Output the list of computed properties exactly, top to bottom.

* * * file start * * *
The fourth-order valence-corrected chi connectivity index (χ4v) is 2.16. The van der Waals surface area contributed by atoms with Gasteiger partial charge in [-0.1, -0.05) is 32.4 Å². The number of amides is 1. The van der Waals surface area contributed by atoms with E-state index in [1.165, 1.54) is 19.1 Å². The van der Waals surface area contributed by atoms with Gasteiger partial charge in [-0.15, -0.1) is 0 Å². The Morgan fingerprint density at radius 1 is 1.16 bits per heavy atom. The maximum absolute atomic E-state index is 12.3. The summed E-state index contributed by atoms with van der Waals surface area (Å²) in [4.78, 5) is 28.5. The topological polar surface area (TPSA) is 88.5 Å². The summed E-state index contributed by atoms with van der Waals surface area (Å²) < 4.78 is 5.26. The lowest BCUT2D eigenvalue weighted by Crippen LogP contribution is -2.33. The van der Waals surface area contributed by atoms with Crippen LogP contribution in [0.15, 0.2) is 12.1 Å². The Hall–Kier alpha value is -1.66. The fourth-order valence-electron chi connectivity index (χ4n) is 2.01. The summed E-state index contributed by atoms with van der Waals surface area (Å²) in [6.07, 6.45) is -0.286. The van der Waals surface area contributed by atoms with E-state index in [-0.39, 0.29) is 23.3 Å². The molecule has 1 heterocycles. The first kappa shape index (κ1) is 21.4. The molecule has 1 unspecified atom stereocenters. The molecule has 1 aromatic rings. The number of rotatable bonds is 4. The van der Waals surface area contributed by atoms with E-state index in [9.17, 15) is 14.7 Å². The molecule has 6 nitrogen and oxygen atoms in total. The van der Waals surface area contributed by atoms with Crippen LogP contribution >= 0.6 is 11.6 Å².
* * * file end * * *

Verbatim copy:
The fourth-order valence-corrected chi connectivity index (χ4v) is 2.16. The van der Waals surface area contributed by atoms with Gasteiger partial charge in [-0.1, -0.05) is 32.4 Å². The number of amides is 1. The van der Waals surface area contributed by atoms with E-state index in [1.165, 1.54) is 19.1 Å². The van der Waals surface area contributed by atoms with Gasteiger partial charge in [-0.15, -0.1) is 0 Å². The Morgan fingerprint density at radius 1 is 1.16 bits per heavy atom. The maximum absolute atomic E-state index is 12.3. The summed E-state index contributed by atoms with van der Waals surface area (Å²) in [4.78, 5) is 28.5. The topological polar surface area (TPSA) is 88.5 Å². The summed E-state index contributed by atoms with van der Waals surface area (Å²) < 4.78 is 5.26. The lowest BCUT2D eigenvalue weighted by Crippen LogP contribution is -2.33. The van der Waals surface area contributed by atoms with Crippen LogP contribution in [0.15, 0.2) is 12.1 Å². The Hall–Kier alpha value is -1.66. The fourth-order valence-electron chi connectivity index (χ4n) is 2.01. The summed E-state index contributed by atoms with van der Waals surface area (Å²) in [6.07, 6.45) is -0.286. The van der Waals surface area contributed by atoms with E-state index in [-0.39, 0.29) is 23.3 Å². The molecule has 1 heterocycles. The first kappa shape index (κ1) is 21.4. The molecule has 1 unspecified atom stereocenters. The molecule has 1 aromatic rings. The number of rotatable bonds is 4. The van der Waals surface area contributed by atoms with E-state index in [9.17, 15) is 14.7 Å². The molecule has 6 nitrogen and oxygen atoms in total. The van der Waals surface area contributed by atoms with Crippen LogP contribution >= 0.6 is 11.6 Å².